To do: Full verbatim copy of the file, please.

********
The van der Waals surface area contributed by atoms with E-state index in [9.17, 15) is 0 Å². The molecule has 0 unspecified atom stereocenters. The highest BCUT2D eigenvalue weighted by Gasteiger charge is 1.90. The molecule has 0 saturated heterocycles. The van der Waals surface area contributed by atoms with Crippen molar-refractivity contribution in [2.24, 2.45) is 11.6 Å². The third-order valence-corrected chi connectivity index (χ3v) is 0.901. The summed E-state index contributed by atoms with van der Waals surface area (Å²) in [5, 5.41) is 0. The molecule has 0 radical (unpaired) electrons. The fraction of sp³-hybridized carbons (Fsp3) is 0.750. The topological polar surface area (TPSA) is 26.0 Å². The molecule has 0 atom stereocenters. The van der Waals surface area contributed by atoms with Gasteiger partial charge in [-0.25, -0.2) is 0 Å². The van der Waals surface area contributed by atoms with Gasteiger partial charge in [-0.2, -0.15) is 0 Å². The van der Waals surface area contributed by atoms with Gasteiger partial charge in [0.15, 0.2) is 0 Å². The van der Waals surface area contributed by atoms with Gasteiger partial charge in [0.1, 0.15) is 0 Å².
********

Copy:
The van der Waals surface area contributed by atoms with E-state index in [9.17, 15) is 0 Å². The molecule has 0 unspecified atom stereocenters. The highest BCUT2D eigenvalue weighted by Gasteiger charge is 1.90. The molecule has 0 saturated heterocycles. The van der Waals surface area contributed by atoms with Crippen molar-refractivity contribution in [2.24, 2.45) is 11.6 Å². The third-order valence-corrected chi connectivity index (χ3v) is 0.901. The summed E-state index contributed by atoms with van der Waals surface area (Å²) in [5, 5.41) is 0. The molecule has 0 radical (unpaired) electrons. The fraction of sp³-hybridized carbons (Fsp3) is 0.750. The topological polar surface area (TPSA) is 26.0 Å². The molecule has 0 atom stereocenters. The van der Waals surface area contributed by atoms with Gasteiger partial charge in [-0.25, -0.2) is 0 Å². The van der Waals surface area contributed by atoms with Gasteiger partial charge in [-0.2, -0.15) is 0 Å². The van der Waals surface area contributed by atoms with Gasteiger partial charge in [0.15, 0.2) is 0 Å². The van der Waals surface area contributed by atoms with Gasteiger partial charge in [0.1, 0.15) is 0 Å².